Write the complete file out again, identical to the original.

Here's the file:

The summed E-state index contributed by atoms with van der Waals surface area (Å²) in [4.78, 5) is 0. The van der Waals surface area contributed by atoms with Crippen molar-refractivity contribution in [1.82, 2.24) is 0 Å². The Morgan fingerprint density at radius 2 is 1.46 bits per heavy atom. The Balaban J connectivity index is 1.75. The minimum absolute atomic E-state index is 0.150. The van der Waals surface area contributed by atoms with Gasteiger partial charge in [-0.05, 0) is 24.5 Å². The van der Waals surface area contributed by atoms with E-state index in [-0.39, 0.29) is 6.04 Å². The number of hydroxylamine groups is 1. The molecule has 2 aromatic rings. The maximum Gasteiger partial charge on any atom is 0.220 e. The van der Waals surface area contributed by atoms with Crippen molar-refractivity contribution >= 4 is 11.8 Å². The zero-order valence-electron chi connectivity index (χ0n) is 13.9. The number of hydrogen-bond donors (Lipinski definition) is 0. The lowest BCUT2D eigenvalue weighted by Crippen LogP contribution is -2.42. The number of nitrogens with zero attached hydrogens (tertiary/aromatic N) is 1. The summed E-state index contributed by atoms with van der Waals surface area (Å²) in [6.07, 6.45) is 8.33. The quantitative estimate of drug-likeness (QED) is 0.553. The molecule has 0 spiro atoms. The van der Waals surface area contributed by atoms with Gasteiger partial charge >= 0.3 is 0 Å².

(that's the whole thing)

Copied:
The summed E-state index contributed by atoms with van der Waals surface area (Å²) in [4.78, 5) is 0. The van der Waals surface area contributed by atoms with Crippen molar-refractivity contribution in [1.82, 2.24) is 0 Å². The Morgan fingerprint density at radius 2 is 1.46 bits per heavy atom. The Balaban J connectivity index is 1.75. The minimum absolute atomic E-state index is 0.150. The van der Waals surface area contributed by atoms with Gasteiger partial charge in [-0.05, 0) is 24.5 Å². The van der Waals surface area contributed by atoms with E-state index in [-0.39, 0.29) is 6.04 Å². The number of hydroxylamine groups is 1. The molecule has 2 aromatic rings. The maximum Gasteiger partial charge on any atom is 0.220 e. The van der Waals surface area contributed by atoms with Crippen molar-refractivity contribution >= 4 is 11.8 Å². The zero-order valence-electron chi connectivity index (χ0n) is 13.9. The number of hydrogen-bond donors (Lipinski definition) is 0. The lowest BCUT2D eigenvalue weighted by Crippen LogP contribution is -2.42. The number of nitrogens with zero attached hydrogens (tertiary/aromatic N) is 1. The summed E-state index contributed by atoms with van der Waals surface area (Å²) in [6.07, 6.45) is 8.33. The quantitative estimate of drug-likeness (QED) is 0.553. The molecule has 0 spiro atoms. The van der Waals surface area contributed by atoms with Gasteiger partial charge >= 0.3 is 0 Å².